The mall sans people
My depressing visit to The Mall of the Mainland in Texas City
By John Toth / Editor and Publisher
It’s been a long time since I walked inside the Mall of the Mainland in Texas City.
I had a store there several years ago, but closed it when my lease ran out.
I went back to take a family member to the movie theater inside the mall. When I had the store, I sat in that theater a lot because they had the cheapest matinees around. You could see a first-run motion picture for only $2.
It was so cheap that once when I saw a kid who was about to sneak in, his friend pulled him back, saying: “Hey, I’ve got two bucks. It’s not worth risking it.”
They actually have raised the matinee price to $3. As I said, I hadn’t been there for a long time.
They do a really good job sprucing it up and making it look like this movie is the greatest ever, and you just have to see it.
This one didn’t live up to the billing. But, it was only $3 a piece, so I am not complaining.
If you are going to see a not-so-good movie, a matinee that costs $3 is not a bad way to see it.
The movie ended, and we decided to walk around the mall a little, maybe see where the old store used to be.
That’s when I became really shocked.
The mall was practically empty. Very few stores remained. Half of it was blocked off, the half that used to contain my store.
It was almost like the History Channel’s “Life After People.” They could have filmed the television series right here in the middle of this mall.
One store was closing and running a going-out-of-business sale. The clerks at the few remaining open ones looked very bored.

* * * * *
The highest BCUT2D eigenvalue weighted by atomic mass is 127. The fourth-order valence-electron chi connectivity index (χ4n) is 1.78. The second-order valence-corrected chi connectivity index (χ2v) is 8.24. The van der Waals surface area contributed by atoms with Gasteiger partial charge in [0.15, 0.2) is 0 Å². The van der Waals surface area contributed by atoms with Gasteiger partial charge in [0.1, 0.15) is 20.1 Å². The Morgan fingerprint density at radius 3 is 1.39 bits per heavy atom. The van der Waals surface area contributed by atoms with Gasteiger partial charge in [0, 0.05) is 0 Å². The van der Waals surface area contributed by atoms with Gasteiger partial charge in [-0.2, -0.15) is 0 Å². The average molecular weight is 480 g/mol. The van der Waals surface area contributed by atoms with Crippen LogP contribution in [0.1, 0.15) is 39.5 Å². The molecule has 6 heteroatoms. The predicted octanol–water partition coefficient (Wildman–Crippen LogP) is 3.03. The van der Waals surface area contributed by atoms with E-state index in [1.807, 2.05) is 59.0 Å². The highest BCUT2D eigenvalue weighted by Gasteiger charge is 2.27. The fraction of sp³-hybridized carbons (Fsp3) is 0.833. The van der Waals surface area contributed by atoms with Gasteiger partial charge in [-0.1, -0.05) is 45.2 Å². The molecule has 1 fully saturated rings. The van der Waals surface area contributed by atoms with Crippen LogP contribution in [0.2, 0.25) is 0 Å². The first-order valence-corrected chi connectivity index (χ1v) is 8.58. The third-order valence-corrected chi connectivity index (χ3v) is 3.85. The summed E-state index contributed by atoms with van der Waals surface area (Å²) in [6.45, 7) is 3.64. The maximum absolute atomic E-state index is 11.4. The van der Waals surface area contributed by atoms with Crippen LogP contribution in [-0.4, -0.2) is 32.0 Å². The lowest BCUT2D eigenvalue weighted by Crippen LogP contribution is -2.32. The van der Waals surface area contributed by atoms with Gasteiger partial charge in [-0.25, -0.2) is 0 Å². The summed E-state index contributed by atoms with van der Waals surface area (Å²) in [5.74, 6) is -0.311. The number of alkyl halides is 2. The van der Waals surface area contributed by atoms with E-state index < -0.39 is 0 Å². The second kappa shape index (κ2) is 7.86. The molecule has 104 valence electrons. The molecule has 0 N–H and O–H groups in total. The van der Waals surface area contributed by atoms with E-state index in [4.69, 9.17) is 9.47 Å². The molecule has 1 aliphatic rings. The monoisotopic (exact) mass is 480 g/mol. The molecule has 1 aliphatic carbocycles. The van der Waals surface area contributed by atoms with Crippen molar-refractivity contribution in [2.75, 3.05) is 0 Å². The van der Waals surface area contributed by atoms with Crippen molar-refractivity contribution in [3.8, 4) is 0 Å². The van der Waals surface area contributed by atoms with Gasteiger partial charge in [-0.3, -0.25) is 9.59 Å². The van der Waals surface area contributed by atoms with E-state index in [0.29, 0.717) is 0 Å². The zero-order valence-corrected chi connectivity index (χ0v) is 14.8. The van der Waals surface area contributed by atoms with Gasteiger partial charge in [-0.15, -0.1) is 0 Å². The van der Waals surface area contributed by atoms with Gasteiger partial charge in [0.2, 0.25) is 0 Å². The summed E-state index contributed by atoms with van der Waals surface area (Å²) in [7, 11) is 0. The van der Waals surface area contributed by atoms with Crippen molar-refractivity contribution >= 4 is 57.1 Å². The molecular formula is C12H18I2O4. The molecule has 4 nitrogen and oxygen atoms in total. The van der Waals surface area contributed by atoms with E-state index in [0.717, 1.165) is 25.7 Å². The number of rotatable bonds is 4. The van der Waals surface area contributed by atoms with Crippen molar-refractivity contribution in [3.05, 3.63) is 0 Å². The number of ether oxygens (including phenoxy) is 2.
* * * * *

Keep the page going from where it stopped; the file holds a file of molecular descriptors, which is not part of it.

So, this is what happens when a community abandons a mall ... This one is almost done, sadly. I wonder what will become of it after everyone leaves - when all of the leases run out?
This is the scenario of what happens when this type of downward spiral is not stopped: When people don’t go shopping at the mall (or any other business location) leases expire are not renewed. When stores close, even fewer people frequent the shopping center, which, in turn, forces more stores to close. Then even fewer people go back, and so on, and so on.
Mall of the Mainland is a perfect case scenario for this principle. Even when I was there, they had more open spaces than stores.
Malls try to put a good face on vacancies by walling them up and painting pretty murals where the stores used to be. Let’s just say that there were always lots of murals at The Mall of the Mainland.
I didn’t do too badly there, but I saw the writing on the wall. I’m now glad I did.
As it turns out, that mall was never meant to be. It was built off of the beaten path, in an area that – all by itself – cannot really support a mall.
It would need traffic from surrounding areas. But just a few miles north on I-45 is Baybrook Mall. To the south is Galveston Island.
To make things even worse, a Tanger outlet mall opened last year on I-45 that is almost walking distance from the Mall of the Mainland.
This mall is sort of in no-man’s land.
Even the name is awkward. They should have called it Mainland Mall.
So, the next time, dear reader, when you hear someone criticize Brazos Mall in Lake Jackson (a community about half the population of Texas City), ask them to visit Mall of the Mainland to see how a failed mall looks.
Then let them know how lucky this area is for having, in a small to medium market, a nice mall built 30+ years ago that is well-maintained and improved.
If you’re in the Texas City area, or if I got your curiosity up enough that you want to see that mall before it completely closes, catch a first-run movie before 6 p.m. for only $3. That’s the best movie deal anywhere.
“Ask them if they have a senior citizen’s discount,” my wife suggested for an accompanying family member.
“Why? It’s only $3. I’ll just pay the full price,” I told her.
But don’t get the small drink at the concession stand. That’s $4.